--And Wells is still copping out – saying he's lost confidence in CFSA Director Sharlynn Bobo as though somehow she is relevant. Bobo is a figurehead. Mayor Fenty makes the firing decisions, Mayor Fenty accelerated the panic. But clearly, for Wells, Fenty is untouchable.

Of course some might argue Fenty was right this time, because in the case of Isiah Garcia, the worker handling that case had been suspended two years earlier. That's possible. I've said from day one that I don't know if the workers in this case and the Jacks case deserved to be fired – but neither does the mayor.

On the other hand, according to a good story in The Washington Post, backlog was an issue when the worker was suspended in 2006 as well. It's also possible that the worker could have done good work in some other part of CFSA had she been transferred. Or she might have been able to do her job better had she gotten good supervision – instead of no supervision. And, of course, it is not a great idea to take a worker you already know can't keep up with a backlog and hand her 50 cases.

Meltzer, the court-appointed monitor, said the mayor "cannot wish this problem away." He can't threaten it away either. The only way this problem will be solved is if CFSA somehow can be made a Fenty-free zone.

But until that happens, even the monitor's own short-term recommendations won't work. (Her long-term ideas are excellent).

The short term ideas revolve around bringing in more people to investigate all the cases that have piled up. Transfer people from other parts of CFSA, bring in retired caseworkers, have supervisors and administrators investigate cases, raise pay for people willing to work for CFSA, and so on.

But as long as every worker is terrified of being "Fentied" - made a scapegoat and being fired if something goes wrong regardless of actual fault - then there will be no other response. All the new workers will be chasing ever more new cases and all you'll wind up with is the same lousy system, only bigger. (This is, in fact, pretty much what has happened in Texas, for example, over the past four years).

--Imagine how much more morale is going to plummet if you start forcing people in other jobs to do these investigations - and then fire them whenever something goes wrong, regardless of actual fault. You could ask for volunteers, of course, but you're not likely to get many when they know they're putting their careers on the line.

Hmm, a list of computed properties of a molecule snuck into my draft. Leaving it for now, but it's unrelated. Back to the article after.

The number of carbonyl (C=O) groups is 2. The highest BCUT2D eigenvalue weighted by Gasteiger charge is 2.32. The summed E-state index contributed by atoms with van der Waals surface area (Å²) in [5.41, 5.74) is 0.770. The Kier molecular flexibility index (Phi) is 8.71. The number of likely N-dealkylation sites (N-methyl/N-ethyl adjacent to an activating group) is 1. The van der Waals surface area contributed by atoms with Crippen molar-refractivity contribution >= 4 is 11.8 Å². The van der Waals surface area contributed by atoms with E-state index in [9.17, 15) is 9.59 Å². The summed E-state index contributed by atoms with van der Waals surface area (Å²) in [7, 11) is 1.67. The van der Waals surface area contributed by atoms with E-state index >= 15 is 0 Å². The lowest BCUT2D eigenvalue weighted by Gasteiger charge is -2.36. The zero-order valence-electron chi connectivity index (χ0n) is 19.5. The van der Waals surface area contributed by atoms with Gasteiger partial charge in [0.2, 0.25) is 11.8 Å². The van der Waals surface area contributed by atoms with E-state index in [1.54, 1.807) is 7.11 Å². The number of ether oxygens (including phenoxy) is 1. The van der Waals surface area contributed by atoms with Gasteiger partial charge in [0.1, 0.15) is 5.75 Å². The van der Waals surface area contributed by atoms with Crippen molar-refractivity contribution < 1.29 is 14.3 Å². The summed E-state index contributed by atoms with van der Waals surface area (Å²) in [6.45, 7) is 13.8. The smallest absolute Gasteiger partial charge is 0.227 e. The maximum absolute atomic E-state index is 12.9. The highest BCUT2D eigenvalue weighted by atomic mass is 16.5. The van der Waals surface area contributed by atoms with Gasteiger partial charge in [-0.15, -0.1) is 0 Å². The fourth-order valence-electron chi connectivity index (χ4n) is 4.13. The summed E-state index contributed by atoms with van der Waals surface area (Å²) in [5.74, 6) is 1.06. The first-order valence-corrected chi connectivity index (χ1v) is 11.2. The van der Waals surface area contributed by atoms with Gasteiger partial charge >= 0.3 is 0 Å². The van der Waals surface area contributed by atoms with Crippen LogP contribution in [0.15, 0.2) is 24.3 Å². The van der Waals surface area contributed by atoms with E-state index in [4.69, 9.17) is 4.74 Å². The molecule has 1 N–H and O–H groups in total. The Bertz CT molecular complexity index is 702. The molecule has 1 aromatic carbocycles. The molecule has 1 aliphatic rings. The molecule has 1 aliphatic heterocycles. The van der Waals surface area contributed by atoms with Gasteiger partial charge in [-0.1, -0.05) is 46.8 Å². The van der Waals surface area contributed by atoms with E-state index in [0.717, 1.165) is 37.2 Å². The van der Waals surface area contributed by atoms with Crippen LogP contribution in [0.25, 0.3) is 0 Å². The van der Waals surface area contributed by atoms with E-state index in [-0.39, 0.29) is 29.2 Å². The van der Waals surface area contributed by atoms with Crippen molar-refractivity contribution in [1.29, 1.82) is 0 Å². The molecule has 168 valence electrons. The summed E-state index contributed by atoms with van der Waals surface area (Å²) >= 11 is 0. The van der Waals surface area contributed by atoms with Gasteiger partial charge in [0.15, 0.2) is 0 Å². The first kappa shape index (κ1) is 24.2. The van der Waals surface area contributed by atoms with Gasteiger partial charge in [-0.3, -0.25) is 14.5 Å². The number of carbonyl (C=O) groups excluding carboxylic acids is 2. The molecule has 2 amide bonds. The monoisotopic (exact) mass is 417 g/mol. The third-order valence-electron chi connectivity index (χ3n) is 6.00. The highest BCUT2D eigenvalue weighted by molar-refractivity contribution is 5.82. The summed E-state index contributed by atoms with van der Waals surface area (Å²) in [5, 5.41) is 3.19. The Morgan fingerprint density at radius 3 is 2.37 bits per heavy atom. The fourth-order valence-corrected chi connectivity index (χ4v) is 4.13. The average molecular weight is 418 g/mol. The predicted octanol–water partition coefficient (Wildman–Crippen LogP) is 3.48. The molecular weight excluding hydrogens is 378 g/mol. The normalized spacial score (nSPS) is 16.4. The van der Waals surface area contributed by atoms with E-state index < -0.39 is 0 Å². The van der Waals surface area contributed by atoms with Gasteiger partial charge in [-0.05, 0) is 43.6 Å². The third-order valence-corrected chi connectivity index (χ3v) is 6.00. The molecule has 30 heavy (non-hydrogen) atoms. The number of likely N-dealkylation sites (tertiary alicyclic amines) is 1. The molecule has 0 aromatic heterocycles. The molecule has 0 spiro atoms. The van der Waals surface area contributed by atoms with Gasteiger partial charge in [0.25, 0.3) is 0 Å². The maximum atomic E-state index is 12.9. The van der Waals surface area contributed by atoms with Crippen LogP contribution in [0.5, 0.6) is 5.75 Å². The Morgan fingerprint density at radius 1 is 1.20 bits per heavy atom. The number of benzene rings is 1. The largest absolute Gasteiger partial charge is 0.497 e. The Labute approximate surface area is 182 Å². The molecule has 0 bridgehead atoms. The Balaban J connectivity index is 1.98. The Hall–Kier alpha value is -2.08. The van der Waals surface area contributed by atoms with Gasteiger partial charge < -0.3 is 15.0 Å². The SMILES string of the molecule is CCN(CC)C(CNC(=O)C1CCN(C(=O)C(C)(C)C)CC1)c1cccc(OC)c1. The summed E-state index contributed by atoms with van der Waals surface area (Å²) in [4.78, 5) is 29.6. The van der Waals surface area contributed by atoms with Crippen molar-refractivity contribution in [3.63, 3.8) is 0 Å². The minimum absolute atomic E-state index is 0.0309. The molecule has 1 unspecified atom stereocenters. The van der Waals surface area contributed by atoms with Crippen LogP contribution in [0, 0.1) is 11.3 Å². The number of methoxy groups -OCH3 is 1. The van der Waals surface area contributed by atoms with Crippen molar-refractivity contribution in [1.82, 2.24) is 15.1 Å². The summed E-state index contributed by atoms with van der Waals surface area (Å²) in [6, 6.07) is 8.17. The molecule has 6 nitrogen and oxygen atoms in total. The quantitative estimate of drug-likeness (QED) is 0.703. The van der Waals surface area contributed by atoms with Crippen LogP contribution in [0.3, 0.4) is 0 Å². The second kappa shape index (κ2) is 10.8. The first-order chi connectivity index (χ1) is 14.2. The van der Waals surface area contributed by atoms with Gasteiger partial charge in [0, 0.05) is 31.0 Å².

--As for offering more pay: How much more money would you need to be paid to play Russian Roulette with your job?

The new hiring and transferring and temporary assignments will work only if they are accompanied by two things:

--That rational method to screen calls to the hotline mentioned above.

--Some mechanism to insulate the department from the mayor's serial grandstanding.

That would require one of three things to happen, each admittedly highly unlikely:

--Sharlynn Bobo would have to stand up to her boss, the mayor at which point she would, of course be fired. Her replacement then would have to stand up to the mayor as well, until firing successive CFSA chiefs became politically untenable. (Think of Watergate and Nixon's "Saturday night massacre.")

--The court could order the mayor out of the hiring and firing process. That would require plaintiffs in the current court case governing Washington child welfare to go to court and ask the court to insulate hiring and firing from the mayor. Given that the suit was brought by Children's Rights – a group which seems to have no problem with foster-care panics - that's unlikely to happen.

--The mayor needs to figure out that he was wrong, apologize and promise to stay out of hiring and firing decisions at CFSA. That's probably least likely of all.

Actually there is a fourth possibility - and maybe the only hope. The public has to change its mind about the mayor's Queen of Hearts approach to management. The mayor has essentially acknowledged that he is playing to the crowd. If the mayor's constituents decide that, having seen what happened the first time, having seen it backfire, they're not going to be fooled again, if they make clear they know the difference between accountability and scapegoating, then the mayor is likely to back off.

I'd like the mayor to do the right thing because it's right; but I'd gladly settle for having him do the right thing because it's become popular.